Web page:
STATEMENT CONDEMNING THE SHOOTINGS OF PEACEFUL PROTESTERS IN ASMARA
The Network of Eritrean Women (NEW) strongly condemns the recent shootings of peaceful civilian protesters on 31 October 2017 in Asmara the capital of Eritrea. The protest took place after the government’s arbitrary arrest of respected
The Network of Eritrean Women (NEW) strongly condemns the recent shootings of peaceful civilian protesters on 31 October 2017 in Asmara the capital of Eritrea.
The protest took place after the government’s arbitrary arrest of respected elders and spiritual leaders, one of them being a 90-year-old Haji Mussa Mohammed Nur, who strongly opposed the regime’s interference in the AL Diaa community school, which has been initiated and administered by Eritrean Muslims from the Akhria neighborhood for over 60 years. The Al Diaa School currently hosts 5,000 boys and girls.
Al Diaa, as a private school reflects the community’s values with immense contributions. As such the school determined that boys and girls will be in a co-education setting from elementary to middle school and are separated based on their gender at the high school level. The girls in the school wear hijab as part of their uniform; the boys follow the uniform code as prescrib90ed by the Ministry of Education.
However, in line with its brutal tradition, the regime made a move to nationalize the school and interfere with the its religious practices. This interference was widely opposed by parents and by board of directors led by the respected Mr Hajji Mussa. In its bid to harass and intimidate the community the regime has arrested a well –respected 90 year old community elder Mr. Hajji Mussa Mohammed Nur and others.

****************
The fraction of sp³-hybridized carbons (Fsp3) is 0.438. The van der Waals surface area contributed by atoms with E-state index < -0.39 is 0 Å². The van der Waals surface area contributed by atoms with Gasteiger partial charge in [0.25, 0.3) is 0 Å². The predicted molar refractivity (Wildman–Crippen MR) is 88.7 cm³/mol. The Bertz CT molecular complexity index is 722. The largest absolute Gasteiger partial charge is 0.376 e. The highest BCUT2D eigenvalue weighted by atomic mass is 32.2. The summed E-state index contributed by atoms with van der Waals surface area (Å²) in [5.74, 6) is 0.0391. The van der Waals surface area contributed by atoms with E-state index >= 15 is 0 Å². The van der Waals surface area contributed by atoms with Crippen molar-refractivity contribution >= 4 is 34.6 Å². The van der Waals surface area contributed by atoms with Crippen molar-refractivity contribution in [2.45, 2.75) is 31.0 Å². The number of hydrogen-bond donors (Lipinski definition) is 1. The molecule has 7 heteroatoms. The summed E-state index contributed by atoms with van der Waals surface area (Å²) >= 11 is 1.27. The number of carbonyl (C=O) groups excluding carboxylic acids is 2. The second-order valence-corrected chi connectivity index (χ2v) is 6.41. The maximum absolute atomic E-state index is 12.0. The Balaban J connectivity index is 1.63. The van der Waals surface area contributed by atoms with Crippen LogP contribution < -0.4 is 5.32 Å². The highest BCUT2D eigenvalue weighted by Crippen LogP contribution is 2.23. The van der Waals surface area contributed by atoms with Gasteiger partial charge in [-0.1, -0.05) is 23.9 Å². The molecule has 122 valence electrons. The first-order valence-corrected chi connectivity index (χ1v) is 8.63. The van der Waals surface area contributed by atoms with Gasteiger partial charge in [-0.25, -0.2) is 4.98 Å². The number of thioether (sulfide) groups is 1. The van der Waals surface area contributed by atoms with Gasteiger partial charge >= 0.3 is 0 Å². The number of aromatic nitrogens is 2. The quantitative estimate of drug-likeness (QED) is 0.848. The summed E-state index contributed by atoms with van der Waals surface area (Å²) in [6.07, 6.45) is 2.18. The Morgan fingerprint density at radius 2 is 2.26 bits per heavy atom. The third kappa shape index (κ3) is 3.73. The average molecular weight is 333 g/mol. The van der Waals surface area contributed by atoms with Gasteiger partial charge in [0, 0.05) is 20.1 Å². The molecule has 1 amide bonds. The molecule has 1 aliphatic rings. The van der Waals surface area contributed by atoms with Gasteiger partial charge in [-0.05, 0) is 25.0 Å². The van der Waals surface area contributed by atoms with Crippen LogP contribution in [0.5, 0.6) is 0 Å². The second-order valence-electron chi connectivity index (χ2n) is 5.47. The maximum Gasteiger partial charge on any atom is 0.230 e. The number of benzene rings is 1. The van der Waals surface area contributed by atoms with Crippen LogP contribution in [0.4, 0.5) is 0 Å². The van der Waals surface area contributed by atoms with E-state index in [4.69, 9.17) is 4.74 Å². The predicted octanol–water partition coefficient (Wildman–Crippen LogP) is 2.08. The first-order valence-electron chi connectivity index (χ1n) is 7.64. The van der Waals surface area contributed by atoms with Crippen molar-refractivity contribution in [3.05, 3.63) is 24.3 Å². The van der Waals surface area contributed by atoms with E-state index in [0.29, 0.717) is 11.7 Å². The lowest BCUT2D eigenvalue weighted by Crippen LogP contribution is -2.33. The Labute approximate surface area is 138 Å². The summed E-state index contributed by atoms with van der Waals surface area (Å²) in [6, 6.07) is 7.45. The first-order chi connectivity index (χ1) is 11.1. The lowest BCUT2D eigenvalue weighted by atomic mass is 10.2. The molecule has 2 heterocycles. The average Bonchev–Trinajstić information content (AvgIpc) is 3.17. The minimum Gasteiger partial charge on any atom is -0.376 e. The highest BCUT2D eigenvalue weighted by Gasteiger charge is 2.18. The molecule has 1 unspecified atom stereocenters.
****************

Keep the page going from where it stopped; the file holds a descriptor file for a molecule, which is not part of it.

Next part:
Since 2004, Eritrea has been designated as a “Country of Particular Concern” (CPC) under the International Religious Freedom Act of 1998 for having engaged in severe violations of religious freedom. As the result, many religious leaders and thousands of faithful citizens have been languishing for decades in different prisons. In addition, similar religious teaching institutions from the Orthodox and Catholic Churches have been closed and members of those churches who opposed the closure were imprisoned.
Although the details of causalities and deaths of the protesters are not yet confirmed, we are deeply concerned about the aggression of the regime towards peaceful protesters. We also remain deeply concerned about the current reports of torture during the interrogation of arrested young and under age protesters.
We believe it is important to maintain the momentum of resistance to basic human rights and freedom of religion. The law and unimplemented constitution prohibit religious discrimination and provide for freedom of thought, conscience, and belief and the freedom to practice any religion.
We call on all our people inside Eritrea and in the diaspora to unite and to not allow the government and its machineries to divide us by spreading their propaganda of “Jihadists” posing threat to Eritrea. We were
previously silent when Jehovah’s Witnesses, Islamic Clerics, Pentecostals and the Patriarch of the Orthodox Church were arrested by the regime and this silence has continued the suffering of the Eritrean people. We as Eritreans should learn from our previous mistakes and stand up for the protesters, we have a moral obligation. The Eritrean people have a choice to stand together and rid themselves of this tyranny or divided to be destroyed by the regime. We call for the unity of all Eritreans; it is our time to rise.
Network of Eritrean Women
3rd of Nov 2017
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